Are you thinking of selling your house via an auction? Auctions are held at private venues and an auctioneer takes bids from prospective buyers. A good auctioneer creates a lively atmosphere and encourages higher bids. In some cases, selling at auction can be a wise choice. In other cases, you may be better off letting your real estate agent sell your home.
How much does an auctioneer cost? Between the venue and the auctioneer, very little. The cost can be "free" or up to $1000 depending on who you choose. If the service is "free," it will come out of the commission you pay your real estate agent.
Find out from your agent if the service is free or if it is an extra charge. $1000 is usually at the top end of the scale. In most cases, you will pay less. While costs vary, you can pay as little as $200 to around $625.
Auctioneers aren't expensive, but their cost isn't the only cost you need to consider. No one will bid on your property if they don't know it's up for auction.
Hidden costs of selling at auction
Marketing is the principle "hidden" cost of selling at auction. If you want to attract enough buyers to create a lively and competitive auction, you need to market extensively and well in advance of the auction. Some channels you can use include:
- Real estate websites
- Newspaper advertising
- Community notice boards
- Personal invitations
- Social media
Your goal should be to reach as wide an audience as possible. That can be expensive. According to real estate agents, if you're trying to sell a $700,000 house, your marketing costs can be between $6000 and $9000. That's close to or higher than the upper end of marketing your home if you're selling through an agent.
The reason why marketing for an auction can be more expensive is because you have to start marketing well in advance of the auction date and should reach as wide a market as you possibly can. An auction is a one day event. You want as many people to be aware of your market date as possible and allow them to set aside the date to attend your auction.
Buyers won't be interested in attending the auction if you don't create a compelling reason for them to attend. Good photographs are important and your text should emphasise the selling points of your house.
Advantages of selling your home at an auction
Before you decide to sell at auction, you need to weigh the advantages versus the disadvantages. There are several advantages to selling via an auction:
- You set a reserve rate. Even if you don't meet the reserve price, some buyers will want to negotiate after the sale.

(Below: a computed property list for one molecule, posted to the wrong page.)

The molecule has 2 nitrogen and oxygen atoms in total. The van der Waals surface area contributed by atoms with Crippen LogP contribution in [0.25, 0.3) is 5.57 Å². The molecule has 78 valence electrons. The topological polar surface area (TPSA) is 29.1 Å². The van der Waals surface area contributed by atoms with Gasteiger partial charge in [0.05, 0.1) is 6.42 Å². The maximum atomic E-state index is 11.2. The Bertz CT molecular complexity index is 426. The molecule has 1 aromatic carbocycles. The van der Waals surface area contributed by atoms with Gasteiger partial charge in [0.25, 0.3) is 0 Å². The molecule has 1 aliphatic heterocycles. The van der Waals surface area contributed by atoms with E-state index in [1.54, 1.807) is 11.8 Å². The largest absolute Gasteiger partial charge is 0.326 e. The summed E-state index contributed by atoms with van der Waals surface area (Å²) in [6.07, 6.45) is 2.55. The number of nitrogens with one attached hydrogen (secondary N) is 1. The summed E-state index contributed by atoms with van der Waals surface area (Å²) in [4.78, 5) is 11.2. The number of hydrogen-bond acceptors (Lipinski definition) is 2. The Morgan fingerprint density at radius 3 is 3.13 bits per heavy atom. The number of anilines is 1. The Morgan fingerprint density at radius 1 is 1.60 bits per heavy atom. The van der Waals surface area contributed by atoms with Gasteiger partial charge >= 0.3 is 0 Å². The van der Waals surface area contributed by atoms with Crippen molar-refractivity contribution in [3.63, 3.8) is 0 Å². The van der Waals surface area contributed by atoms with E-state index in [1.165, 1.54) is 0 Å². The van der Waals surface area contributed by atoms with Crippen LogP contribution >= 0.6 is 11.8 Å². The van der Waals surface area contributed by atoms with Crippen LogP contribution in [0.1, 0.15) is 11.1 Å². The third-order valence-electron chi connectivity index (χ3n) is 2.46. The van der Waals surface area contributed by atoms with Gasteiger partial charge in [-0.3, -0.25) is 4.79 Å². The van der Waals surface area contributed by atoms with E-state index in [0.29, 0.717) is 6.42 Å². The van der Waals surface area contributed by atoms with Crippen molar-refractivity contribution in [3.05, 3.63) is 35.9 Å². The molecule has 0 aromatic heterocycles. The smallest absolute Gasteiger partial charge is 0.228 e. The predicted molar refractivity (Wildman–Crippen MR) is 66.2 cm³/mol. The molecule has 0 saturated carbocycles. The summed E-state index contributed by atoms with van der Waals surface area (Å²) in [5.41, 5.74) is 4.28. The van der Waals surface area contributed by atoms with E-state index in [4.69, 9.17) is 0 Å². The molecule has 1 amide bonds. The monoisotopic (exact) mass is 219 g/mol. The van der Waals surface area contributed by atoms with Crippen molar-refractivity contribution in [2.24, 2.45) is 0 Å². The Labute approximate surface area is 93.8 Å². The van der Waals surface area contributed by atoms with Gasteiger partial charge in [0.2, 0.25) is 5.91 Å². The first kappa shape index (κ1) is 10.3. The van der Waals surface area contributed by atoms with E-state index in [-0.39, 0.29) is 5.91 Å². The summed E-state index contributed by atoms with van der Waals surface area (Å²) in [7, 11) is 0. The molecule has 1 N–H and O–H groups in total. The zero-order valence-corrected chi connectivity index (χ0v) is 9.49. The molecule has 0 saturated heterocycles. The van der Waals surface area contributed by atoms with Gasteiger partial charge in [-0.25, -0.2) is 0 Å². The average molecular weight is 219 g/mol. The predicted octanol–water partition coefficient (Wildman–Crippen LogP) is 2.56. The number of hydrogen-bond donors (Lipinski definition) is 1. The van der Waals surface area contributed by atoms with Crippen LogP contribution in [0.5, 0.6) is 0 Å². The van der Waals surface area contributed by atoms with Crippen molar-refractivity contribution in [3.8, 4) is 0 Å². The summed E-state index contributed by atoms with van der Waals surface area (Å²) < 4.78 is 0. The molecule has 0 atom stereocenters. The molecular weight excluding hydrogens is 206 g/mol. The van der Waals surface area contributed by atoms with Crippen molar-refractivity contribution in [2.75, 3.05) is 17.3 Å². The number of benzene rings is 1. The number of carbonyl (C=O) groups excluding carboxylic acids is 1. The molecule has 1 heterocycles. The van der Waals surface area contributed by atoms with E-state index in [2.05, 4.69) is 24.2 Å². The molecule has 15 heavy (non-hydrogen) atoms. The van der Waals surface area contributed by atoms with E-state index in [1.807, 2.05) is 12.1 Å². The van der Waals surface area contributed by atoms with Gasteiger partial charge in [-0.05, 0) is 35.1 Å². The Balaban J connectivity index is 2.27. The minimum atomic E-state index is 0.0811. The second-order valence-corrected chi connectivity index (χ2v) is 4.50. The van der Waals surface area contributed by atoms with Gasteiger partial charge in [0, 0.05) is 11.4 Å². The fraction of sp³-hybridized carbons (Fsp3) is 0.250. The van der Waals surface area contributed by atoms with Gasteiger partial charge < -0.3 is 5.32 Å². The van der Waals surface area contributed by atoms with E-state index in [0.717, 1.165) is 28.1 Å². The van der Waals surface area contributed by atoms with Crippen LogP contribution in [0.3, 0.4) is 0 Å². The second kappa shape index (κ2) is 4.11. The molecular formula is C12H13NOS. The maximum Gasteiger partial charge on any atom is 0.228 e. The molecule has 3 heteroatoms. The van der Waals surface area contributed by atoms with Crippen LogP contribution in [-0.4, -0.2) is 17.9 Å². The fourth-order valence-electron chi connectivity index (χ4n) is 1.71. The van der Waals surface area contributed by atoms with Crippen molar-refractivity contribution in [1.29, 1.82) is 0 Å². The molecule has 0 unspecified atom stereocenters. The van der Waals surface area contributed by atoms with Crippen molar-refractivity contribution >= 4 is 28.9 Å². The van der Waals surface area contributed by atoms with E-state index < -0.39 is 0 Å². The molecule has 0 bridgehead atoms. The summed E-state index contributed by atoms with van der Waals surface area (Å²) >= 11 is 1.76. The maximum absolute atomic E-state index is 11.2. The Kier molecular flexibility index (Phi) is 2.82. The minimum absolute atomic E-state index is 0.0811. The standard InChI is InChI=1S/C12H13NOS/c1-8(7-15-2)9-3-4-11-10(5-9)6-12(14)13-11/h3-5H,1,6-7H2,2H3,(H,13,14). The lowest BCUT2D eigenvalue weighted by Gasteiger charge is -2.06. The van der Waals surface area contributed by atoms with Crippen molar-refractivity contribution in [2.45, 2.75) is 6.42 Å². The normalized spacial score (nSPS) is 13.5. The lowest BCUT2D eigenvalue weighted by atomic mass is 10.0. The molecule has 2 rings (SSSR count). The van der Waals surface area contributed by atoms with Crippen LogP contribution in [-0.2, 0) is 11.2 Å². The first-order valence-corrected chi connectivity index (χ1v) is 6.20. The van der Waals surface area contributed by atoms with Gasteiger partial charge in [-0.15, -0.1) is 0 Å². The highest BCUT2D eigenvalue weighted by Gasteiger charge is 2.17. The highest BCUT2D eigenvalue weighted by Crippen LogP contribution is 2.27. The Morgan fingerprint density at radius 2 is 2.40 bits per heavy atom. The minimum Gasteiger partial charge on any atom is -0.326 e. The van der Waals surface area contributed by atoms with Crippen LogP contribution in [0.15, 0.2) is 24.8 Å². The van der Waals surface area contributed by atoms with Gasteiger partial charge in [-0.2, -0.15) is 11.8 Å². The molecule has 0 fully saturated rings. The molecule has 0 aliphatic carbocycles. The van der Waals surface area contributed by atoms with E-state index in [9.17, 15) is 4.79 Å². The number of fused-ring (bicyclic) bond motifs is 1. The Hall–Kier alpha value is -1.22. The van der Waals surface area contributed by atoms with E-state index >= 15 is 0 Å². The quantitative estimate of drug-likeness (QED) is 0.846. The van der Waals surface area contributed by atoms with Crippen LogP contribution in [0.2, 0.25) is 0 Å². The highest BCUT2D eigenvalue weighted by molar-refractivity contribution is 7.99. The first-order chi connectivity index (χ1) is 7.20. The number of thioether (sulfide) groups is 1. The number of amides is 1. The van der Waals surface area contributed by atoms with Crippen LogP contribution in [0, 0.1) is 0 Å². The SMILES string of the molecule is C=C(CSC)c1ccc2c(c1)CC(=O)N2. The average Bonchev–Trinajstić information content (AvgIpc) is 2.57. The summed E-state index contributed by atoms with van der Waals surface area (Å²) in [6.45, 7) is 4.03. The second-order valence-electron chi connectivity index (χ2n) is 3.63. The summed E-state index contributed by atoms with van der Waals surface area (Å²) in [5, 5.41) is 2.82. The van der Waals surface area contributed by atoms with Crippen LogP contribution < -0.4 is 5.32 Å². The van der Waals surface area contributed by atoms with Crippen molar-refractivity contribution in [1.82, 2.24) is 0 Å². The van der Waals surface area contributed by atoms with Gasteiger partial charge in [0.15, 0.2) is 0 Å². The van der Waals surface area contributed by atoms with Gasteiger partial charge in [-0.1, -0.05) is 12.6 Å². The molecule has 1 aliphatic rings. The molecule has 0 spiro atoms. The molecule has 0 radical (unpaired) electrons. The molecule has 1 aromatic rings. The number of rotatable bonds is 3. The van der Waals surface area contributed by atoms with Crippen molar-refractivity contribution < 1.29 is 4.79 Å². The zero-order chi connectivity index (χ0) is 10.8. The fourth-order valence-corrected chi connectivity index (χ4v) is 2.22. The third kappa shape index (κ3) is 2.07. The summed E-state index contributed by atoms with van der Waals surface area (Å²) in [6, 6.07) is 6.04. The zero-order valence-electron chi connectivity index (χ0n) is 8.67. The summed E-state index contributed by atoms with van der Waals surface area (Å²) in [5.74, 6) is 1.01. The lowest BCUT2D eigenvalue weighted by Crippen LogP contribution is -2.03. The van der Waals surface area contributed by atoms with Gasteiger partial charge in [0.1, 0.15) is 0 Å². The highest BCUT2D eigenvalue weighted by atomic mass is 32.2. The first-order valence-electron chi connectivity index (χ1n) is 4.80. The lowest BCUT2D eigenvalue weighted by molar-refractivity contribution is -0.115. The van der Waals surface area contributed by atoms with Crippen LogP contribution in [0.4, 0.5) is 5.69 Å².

- Buyers may not know the market value of your home and bid higher than they might if they had time to study the market.
- It is possible to sell your property before the auction date. A buyer does have the option to make an offer. Sometimes pre-auction interest can boost the price of your home.
- Because a sale date is set, buyers are motivated to act quickly.
- Bidding is competitive. Once your reserve price is passed, a buyer may offer more and another buyer will offer an even higher price.
- Once a sale is made, it is "unconditional." The sale will take place on the selling date. You won't have to wait for the buyer to get financing or inspect the property.
Disadvantages of selling your home at an auction
Homes that have unique features tend to do better at auctions. A home that is like every other home in the suburb attracts less interest. You may be better off selling your home through your real estate agent if it doesn't have unique selling points.
Some other disadvantages to auction selling include:
- Sometimes a home is "passed in" on auction day and buyers will be disappointed and may not follow up, even though your home is still on the market.
- Bidding can be slow and may not reflect the true value of your home.
- There is no guarantee your home will sell at auction. If you are trying to sell in a hurry, you may be disappointed.
- Most real estate agent contracts stipulate that the agent has sole selling rights until the day of the auction and for a set period of time afterwards. If you are not happy with your real estate agent, you will have to wait until the period passes. You can avoid the worst by negotiating a shorter period of time after the auction.
Auction clearance rates fluctuate. However, it's hard to determine when the right time to sell at auction may be. While clearance rates can be down when you decide to start marketing, they may recover by the time you hold your auction. On the other hand, clearance rates may dip even more. You have no way of knowing in advance.
If you do decide to sell at auction, the cost of the venue and auctioneer is the least of your costs. A good auctioneer can make the difference between a successful sale and a less successful sale or no sale at all.
Your real estate agent can also make a big difference between success and failure. For more information, read our article: How a Property Auction Works, and take note of this advice:
"A good real estate agent will keep all interested parties abreast of developments until the day of auction – a good way of maintaining their interest in a property."